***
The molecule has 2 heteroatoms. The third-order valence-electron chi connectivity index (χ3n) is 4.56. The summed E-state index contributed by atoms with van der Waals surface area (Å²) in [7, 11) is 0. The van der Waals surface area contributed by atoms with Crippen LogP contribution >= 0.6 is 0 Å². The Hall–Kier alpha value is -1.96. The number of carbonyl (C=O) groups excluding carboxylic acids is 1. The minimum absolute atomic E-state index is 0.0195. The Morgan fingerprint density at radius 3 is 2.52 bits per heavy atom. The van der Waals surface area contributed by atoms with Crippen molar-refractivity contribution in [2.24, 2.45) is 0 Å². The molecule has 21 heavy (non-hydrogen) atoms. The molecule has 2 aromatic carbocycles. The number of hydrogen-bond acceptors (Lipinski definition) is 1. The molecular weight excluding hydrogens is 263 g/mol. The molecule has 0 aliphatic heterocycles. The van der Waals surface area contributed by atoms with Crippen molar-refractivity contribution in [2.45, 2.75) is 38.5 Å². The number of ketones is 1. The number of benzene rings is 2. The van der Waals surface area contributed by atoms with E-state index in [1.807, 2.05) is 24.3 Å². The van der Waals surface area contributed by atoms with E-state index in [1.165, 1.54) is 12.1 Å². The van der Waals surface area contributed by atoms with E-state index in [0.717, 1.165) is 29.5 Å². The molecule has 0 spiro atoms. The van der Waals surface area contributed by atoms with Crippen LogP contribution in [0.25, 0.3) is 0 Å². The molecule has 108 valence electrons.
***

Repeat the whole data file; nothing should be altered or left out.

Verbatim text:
The molecule has 2 heteroatoms. The third-order valence-electron chi connectivity index (χ3n) is 4.56. The summed E-state index contributed by atoms with van der Waals surface area (Å²) in [7, 11) is 0. The van der Waals surface area contributed by atoms with Crippen LogP contribution >= 0.6 is 0 Å². The Hall–Kier alpha value is -1.96. The number of carbonyl (C=O) groups excluding carboxylic acids is 1. The minimum absolute atomic E-state index is 0.0195. The Morgan fingerprint density at radius 3 is 2.52 bits per heavy atom. The van der Waals surface area contributed by atoms with Crippen molar-refractivity contribution in [2.24, 2.45) is 0 Å². The molecule has 21 heavy (non-hydrogen) atoms. The molecule has 2 aromatic carbocycles. The number of hydrogen-bond acceptors (Lipinski definition) is 1. The molecular weight excluding hydrogens is 263 g/mol. The molecule has 0 aliphatic heterocycles. The van der Waals surface area contributed by atoms with Crippen molar-refractivity contribution in [2.45, 2.75) is 38.5 Å². The number of ketones is 1. The number of benzene rings is 2. The van der Waals surface area contributed by atoms with E-state index in [1.807, 2.05) is 24.3 Å². The van der Waals surface area contributed by atoms with E-state index in [1.165, 1.54) is 12.1 Å². The van der Waals surface area contributed by atoms with E-state index in [0.717, 1.165) is 29.5 Å². The molecule has 0 spiro atoms. The van der Waals surface area contributed by atoms with Crippen LogP contribution in [0.25, 0.3) is 0 Å². The molecule has 108 valence electrons.